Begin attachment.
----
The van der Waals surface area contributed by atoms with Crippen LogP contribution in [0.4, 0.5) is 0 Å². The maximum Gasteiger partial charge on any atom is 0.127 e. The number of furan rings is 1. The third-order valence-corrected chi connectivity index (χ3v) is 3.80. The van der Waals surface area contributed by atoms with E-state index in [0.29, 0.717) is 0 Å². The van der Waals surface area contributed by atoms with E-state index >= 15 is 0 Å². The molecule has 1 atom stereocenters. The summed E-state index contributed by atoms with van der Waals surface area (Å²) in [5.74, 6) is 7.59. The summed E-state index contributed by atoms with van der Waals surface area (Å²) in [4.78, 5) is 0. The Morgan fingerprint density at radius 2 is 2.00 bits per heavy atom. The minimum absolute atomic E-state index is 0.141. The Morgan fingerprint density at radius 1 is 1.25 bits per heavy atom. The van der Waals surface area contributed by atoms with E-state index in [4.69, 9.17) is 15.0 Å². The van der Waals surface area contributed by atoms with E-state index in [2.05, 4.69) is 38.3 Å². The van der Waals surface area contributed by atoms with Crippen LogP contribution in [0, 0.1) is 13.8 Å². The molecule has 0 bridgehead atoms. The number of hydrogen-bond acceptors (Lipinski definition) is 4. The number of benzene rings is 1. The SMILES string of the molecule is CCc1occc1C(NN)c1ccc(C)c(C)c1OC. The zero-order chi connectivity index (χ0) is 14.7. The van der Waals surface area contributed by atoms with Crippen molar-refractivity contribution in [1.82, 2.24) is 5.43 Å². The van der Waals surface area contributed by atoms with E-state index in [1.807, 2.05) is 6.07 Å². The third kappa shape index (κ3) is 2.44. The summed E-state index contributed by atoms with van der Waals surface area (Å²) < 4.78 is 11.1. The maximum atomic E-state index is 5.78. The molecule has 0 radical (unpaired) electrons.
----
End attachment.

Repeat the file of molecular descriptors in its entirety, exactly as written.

The van der Waals surface area contributed by atoms with Crippen LogP contribution in [0.4, 0.5) is 0 Å². The maximum Gasteiger partial charge on any atom is 0.127 e. The number of furan rings is 1. The third-order valence-corrected chi connectivity index (χ3v) is 3.80. The van der Waals surface area contributed by atoms with E-state index in [0.29, 0.717) is 0 Å². The van der Waals surface area contributed by atoms with E-state index >= 15 is 0 Å². The molecule has 1 atom stereocenters. The summed E-state index contributed by atoms with van der Waals surface area (Å²) in [5.74, 6) is 7.59. The summed E-state index contributed by atoms with van der Waals surface area (Å²) in [4.78, 5) is 0. The Morgan fingerprint density at radius 2 is 2.00 bits per heavy atom. The minimum absolute atomic E-state index is 0.141. The Morgan fingerprint density at radius 1 is 1.25 bits per heavy atom. The van der Waals surface area contributed by atoms with E-state index in [4.69, 9.17) is 15.0 Å². The van der Waals surface area contributed by atoms with E-state index in [2.05, 4.69) is 38.3 Å². The van der Waals surface area contributed by atoms with Crippen LogP contribution in [0, 0.1) is 13.8 Å². The molecule has 0 bridgehead atoms. The number of hydrogen-bond acceptors (Lipinski definition) is 4. The number of benzene rings is 1. The SMILES string of the molecule is CCc1occc1C(NN)c1ccc(C)c(C)c1OC. The zero-order chi connectivity index (χ0) is 14.7. The van der Waals surface area contributed by atoms with Crippen molar-refractivity contribution in [1.82, 2.24) is 5.43 Å². The van der Waals surface area contributed by atoms with E-state index in [1.807, 2.05) is 6.07 Å². The third kappa shape index (κ3) is 2.44. The summed E-state index contributed by atoms with van der Waals surface area (Å²) < 4.78 is 11.1. The maximum atomic E-state index is 5.78. The molecule has 0 radical (unpaired) electrons.